Rune Study Group: Ehwaz


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Cool Rune Study Group: Ehwaz


Ehwaz:
"ay-wawz" ( Horse, two horses) This Rune appears like the capital letter M.

Team (war horses) and the bond that exists in a proper team. Harmony, mutual trust, understanding the give and take and the unique differences (created) are necessary for a good team. Loyalty.

This is the Rune of the fetch or fylgia, that serves a person between the worlds, that acts in tandem with humans.

Ehwaz indicates harmonious actions and dualities (as equals) between humans, human and horse, human and gods, friendships and marriage. May indicate telepathic and empathic links.

Moving in the correct direction. There is no uncertainty in the meanings of the runes that surround it.

As a merkstave, we would see disharmony, betrayal, and mistrust.

As a person, Ehwaz designates a spouse or partner in an endeavor.
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This was my rune for today. I like this one. The ideas of partnership, trust, loyalty, working together in harmony. All good ideas. All things I strive for.

But could be talk a little more about the fetch or fylgia? That is a new concept to me.

R
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I'm so glad that I stumbled on this post. This is the year rune I got at a Samhain celebration. We all bobbed for apples and each apple had a rune on it. This was mine. I can't wait to learn more about it, and to of course experience how it will work out in my life.

Kes
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Ehwaz Analysis


Etymology and PIE origins
PGmc *Ehwaz from PIE *ekwaz -> OE Eoh (Horse), compare with N. H. G. Eh (Marriage). Cognate with Skt Asvah, Latin Equus, O. Celtic Equuns (-> Gaulish Epona)

Most of the words relate to horses, but it is worth noting that the New High German word Eh meaning marriage is related to the same term. This makes a fair bit of sense to anyone who has ever done much horseback riding (I relate horseback riding to dancing in terms of leading and following, and the types of trust that is required to be successful at it).

The Armanen tradition makes a great deal of the marriage relationship and they connect it closely to love magic. I certainly don't deny this aspect of the stave as it is grounded in the linguistic lore, but there are other aspects of the runestave as well that need to be considered. It is also noteworthy that the Mod. Eng. word Husband originally was primarily an agricultural term and that this survives in phrases like "animal husbandry" and "husbandry of the land." What is interesting is that while the term "Husband" was closely tied to cultivation and generation (i.e. he who plants the seed), the term "Eh" in German seems to be more closely tied to companionship.

The horse was extremely important to the Indo-European peoples, and it is likely that the combination of the domesticated horse and the spoked wheel were responsible for the successful expansion of the Indo-Europeans from the Tocharians in central China to the Celtiberians in what is now Spain and Portugal.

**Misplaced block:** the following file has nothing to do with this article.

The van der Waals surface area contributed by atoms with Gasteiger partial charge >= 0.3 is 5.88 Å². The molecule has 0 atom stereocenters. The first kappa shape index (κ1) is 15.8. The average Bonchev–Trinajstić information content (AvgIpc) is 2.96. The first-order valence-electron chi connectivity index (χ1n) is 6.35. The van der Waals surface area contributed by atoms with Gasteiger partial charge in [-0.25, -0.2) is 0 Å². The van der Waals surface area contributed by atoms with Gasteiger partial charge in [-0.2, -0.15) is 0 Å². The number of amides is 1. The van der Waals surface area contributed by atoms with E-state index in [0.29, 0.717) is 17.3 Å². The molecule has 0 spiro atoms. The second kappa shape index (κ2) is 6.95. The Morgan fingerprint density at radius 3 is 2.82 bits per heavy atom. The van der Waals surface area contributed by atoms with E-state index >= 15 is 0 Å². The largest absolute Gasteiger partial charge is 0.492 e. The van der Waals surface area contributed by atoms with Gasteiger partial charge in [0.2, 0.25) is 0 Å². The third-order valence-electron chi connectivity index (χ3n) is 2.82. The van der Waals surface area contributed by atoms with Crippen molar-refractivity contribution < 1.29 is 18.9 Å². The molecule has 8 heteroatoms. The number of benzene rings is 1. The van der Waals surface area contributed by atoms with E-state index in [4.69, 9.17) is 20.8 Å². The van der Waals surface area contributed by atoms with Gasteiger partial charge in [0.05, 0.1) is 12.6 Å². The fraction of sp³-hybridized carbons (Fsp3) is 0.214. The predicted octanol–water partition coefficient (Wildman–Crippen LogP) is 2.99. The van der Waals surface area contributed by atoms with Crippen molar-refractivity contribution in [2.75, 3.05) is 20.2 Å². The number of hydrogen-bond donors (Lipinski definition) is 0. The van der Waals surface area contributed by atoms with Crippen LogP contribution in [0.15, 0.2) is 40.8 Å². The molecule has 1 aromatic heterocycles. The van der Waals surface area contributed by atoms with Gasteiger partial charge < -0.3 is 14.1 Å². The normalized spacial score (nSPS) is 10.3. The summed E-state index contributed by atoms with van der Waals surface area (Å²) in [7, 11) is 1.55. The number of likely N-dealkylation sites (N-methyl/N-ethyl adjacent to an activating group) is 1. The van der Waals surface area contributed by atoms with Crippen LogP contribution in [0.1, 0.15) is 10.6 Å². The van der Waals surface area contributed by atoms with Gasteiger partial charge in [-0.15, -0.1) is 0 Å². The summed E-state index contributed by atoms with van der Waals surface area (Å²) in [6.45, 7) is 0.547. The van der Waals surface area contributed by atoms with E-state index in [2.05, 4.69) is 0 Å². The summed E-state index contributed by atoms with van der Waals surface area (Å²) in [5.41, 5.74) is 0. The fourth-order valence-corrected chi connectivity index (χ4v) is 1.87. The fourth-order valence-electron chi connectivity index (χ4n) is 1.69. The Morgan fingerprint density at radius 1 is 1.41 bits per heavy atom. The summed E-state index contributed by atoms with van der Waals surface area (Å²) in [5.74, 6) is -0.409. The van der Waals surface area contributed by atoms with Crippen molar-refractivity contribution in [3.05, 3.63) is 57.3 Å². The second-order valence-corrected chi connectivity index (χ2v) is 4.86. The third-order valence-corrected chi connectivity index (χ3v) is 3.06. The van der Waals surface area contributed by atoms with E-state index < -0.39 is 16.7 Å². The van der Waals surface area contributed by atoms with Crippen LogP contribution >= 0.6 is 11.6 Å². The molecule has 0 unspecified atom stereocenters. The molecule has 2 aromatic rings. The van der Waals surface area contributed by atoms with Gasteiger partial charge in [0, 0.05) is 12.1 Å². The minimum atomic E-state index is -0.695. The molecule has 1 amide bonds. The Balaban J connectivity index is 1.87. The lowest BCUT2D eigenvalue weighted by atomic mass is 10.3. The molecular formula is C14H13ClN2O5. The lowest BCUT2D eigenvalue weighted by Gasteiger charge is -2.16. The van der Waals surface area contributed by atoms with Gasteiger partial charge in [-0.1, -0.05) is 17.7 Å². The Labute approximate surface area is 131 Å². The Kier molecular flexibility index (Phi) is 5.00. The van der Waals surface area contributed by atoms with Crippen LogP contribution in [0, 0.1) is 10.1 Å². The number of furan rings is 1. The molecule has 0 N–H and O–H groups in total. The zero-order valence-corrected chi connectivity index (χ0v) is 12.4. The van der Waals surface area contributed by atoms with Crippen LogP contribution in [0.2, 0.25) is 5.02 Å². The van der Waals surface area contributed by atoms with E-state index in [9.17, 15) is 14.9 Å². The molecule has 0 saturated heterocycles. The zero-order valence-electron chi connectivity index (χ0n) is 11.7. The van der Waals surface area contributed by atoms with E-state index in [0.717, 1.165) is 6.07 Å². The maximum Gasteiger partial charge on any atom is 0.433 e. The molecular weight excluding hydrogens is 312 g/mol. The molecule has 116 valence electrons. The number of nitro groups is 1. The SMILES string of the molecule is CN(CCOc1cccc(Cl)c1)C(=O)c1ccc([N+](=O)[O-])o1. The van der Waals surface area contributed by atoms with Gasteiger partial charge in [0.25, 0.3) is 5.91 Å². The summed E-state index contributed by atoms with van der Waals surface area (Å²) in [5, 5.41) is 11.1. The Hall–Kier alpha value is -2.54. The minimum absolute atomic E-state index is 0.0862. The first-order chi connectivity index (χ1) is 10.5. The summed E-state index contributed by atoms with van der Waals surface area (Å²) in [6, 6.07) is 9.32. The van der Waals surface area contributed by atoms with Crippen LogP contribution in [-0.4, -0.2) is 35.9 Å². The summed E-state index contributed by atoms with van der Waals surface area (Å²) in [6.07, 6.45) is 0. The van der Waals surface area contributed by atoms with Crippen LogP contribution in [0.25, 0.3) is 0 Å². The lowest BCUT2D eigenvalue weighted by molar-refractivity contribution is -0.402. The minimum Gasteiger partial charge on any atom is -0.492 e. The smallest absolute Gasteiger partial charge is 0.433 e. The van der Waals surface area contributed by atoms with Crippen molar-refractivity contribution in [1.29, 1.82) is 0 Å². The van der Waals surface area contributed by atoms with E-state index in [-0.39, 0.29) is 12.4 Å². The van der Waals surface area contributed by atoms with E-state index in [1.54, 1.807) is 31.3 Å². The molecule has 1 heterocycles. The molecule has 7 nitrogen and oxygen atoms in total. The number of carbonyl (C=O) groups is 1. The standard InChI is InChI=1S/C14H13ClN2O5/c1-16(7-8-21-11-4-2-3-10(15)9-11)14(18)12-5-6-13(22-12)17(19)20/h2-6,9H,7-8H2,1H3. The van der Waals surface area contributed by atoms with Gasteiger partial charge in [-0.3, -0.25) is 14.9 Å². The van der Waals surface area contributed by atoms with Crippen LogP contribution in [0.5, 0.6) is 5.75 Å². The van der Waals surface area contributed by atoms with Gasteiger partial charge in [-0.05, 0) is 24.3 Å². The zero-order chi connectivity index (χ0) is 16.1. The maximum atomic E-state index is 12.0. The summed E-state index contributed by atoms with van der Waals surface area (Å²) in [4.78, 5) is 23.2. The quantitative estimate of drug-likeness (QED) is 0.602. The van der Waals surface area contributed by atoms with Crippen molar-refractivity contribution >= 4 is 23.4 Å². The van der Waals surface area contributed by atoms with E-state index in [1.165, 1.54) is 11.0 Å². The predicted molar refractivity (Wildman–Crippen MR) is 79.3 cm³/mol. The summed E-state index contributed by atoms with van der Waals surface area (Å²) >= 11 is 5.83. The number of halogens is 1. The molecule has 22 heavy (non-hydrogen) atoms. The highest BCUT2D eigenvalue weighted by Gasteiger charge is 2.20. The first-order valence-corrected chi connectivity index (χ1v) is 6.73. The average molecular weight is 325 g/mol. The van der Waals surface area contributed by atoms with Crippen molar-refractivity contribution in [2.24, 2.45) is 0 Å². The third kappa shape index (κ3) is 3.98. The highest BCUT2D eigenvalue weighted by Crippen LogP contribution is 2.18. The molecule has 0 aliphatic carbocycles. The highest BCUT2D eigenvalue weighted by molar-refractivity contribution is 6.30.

In the Middle Ages, the two main companions of a knight were his horse and his sword, and it is quite common to find knights talking to their horses and swords in Medieval heroic poems (I believe that both are found in the Song of Roland but I have not read it in a number of years, so I could be wrong). I strongly suspect that this concept of Horse as Companion is probably much older and either traces to the Gothic invasions or more likely to the most ancient Indo Europeans. (My case for this rests largely on the symbolic sexual intercorse involved with a sacrificed horse in the Vedic Asvamedha.)

Rune Poems
Ehwaz only exists in the OERP among the rune poems. It discusses this stave as a comfort to the restless (a constant companion for the traveller) and as a pride among the noble.

Myths and Kennings
Ships are called stallions of the sea in quite a number of Indo-European traditions (this kenning is found in Norse, Old English, and Greek poetry to name a few).

We have the stories of the horse being a work companion in the myth of the building of Asgard. Here the Etin's horse is distracted by Loki in the form of a mare so that he cannot finish the work in time. Loki later gives birth to Sleipnir (the one who slips, presumably a reference to agility rather than a lack of sure-footedness), Odhinn's horse. Loki's other children are closely related to death and distruction: Fafnir (the wolf who maims Tyr's hand, and will swallow Odhinn at the end of the world), Jormungond (the Serpent of the sea who will slay Thorr at the end of the world), and Hel herself, but here the only assication with death and destruction are due to Sleipnir's association with Odhinn.

Also Sigurd's horse, Grani is decended from Sleipnir, and it is on this horse that he rides through the wall of fire in the guise of Gunnar to trick Brynhild into marrying Gunnar. Note here we have the fact that he had (prior to drinking the draught of forgetfulness) promised to marry Brynhild, so here we see two aspects of companionship at work-- the mutual trust of Sigurd and Grani and the deception by which Sigurd tricks Brynhild, his former betrothed.
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